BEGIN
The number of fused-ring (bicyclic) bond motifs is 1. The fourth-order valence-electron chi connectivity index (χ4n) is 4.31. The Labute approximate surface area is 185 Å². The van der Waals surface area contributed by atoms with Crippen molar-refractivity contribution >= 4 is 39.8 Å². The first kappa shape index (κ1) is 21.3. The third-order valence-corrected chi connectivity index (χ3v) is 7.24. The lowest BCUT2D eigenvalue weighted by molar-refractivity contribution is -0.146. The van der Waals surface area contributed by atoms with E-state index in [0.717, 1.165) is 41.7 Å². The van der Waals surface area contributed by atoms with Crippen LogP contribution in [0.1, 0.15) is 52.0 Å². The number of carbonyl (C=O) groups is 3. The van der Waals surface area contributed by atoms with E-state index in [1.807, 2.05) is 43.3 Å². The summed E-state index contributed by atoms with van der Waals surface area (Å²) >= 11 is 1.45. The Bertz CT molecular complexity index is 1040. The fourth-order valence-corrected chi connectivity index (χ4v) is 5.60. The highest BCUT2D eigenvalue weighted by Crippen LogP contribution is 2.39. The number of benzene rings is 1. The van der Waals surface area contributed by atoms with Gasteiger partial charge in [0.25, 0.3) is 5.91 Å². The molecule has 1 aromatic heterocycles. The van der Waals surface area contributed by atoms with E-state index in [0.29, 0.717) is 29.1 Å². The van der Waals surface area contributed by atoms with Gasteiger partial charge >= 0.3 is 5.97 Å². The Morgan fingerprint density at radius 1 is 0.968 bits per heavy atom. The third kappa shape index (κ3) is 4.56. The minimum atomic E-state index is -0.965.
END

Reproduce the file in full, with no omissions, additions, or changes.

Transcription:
The number of fused-ring (bicyclic) bond motifs is 1. The fourth-order valence-electron chi connectivity index (χ4n) is 4.31. The Labute approximate surface area is 185 Å². The van der Waals surface area contributed by atoms with Crippen molar-refractivity contribution >= 4 is 39.8 Å². The first kappa shape index (κ1) is 21.3. The third-order valence-corrected chi connectivity index (χ3v) is 7.24. The lowest BCUT2D eigenvalue weighted by molar-refractivity contribution is -0.146. The van der Waals surface area contributed by atoms with E-state index in [0.717, 1.165) is 41.7 Å². The van der Waals surface area contributed by atoms with Crippen LogP contribution in [0.1, 0.15) is 52.0 Å². The number of carbonyl (C=O) groups is 3. The van der Waals surface area contributed by atoms with E-state index in [1.807, 2.05) is 43.3 Å². The summed E-state index contributed by atoms with van der Waals surface area (Å²) >= 11 is 1.45. The Bertz CT molecular complexity index is 1040. The fourth-order valence-corrected chi connectivity index (χ4v) is 5.60. The highest BCUT2D eigenvalue weighted by Crippen LogP contribution is 2.39. The number of benzene rings is 1. The van der Waals surface area contributed by atoms with Gasteiger partial charge in [0.25, 0.3) is 5.91 Å². The molecule has 1 aromatic heterocycles. The van der Waals surface area contributed by atoms with E-state index in [0.29, 0.717) is 29.1 Å². The van der Waals surface area contributed by atoms with Gasteiger partial charge >= 0.3 is 5.97 Å². The Morgan fingerprint density at radius 1 is 0.968 bits per heavy atom. The third kappa shape index (κ3) is 4.56. The minimum atomic E-state index is -0.965.